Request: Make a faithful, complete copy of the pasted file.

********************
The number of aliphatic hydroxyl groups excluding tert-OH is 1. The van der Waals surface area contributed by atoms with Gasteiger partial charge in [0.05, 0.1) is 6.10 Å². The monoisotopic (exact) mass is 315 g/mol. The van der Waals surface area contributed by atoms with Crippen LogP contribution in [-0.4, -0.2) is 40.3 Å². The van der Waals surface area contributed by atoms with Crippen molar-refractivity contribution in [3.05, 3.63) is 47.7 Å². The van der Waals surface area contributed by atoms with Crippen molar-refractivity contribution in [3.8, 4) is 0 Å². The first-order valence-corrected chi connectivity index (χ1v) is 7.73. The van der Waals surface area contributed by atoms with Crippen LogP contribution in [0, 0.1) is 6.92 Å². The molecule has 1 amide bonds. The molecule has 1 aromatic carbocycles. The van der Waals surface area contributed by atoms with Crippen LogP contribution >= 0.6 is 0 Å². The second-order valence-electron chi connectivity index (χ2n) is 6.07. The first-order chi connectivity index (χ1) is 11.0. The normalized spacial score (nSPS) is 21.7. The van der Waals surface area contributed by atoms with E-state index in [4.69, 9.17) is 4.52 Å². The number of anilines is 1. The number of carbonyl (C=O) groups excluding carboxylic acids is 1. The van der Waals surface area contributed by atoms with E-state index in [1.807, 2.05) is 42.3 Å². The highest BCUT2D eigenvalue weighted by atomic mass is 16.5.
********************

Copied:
The number of aliphatic hydroxyl groups excluding tert-OH is 1. The van der Waals surface area contributed by atoms with Gasteiger partial charge in [0.05, 0.1) is 6.10 Å². The monoisotopic (exact) mass is 315 g/mol. The van der Waals surface area contributed by atoms with Crippen LogP contribution in [-0.4, -0.2) is 40.3 Å². The van der Waals surface area contributed by atoms with Crippen molar-refractivity contribution in [3.05, 3.63) is 47.7 Å². The van der Waals surface area contributed by atoms with Crippen molar-refractivity contribution in [3.8, 4) is 0 Å². The first-order valence-corrected chi connectivity index (χ1v) is 7.73. The van der Waals surface area contributed by atoms with Crippen LogP contribution in [0, 0.1) is 6.92 Å². The molecule has 1 amide bonds. The molecule has 1 aromatic carbocycles. The van der Waals surface area contributed by atoms with Crippen LogP contribution >= 0.6 is 0 Å². The second-order valence-electron chi connectivity index (χ2n) is 6.07. The first-order chi connectivity index (χ1) is 11.0. The normalized spacial score (nSPS) is 21.7. The van der Waals surface area contributed by atoms with E-state index in [4.69, 9.17) is 4.52 Å². The number of anilines is 1. The number of carbonyl (C=O) groups excluding carboxylic acids is 1. The van der Waals surface area contributed by atoms with E-state index in [1.807, 2.05) is 42.3 Å². The highest BCUT2D eigenvalue weighted by atomic mass is 16.5.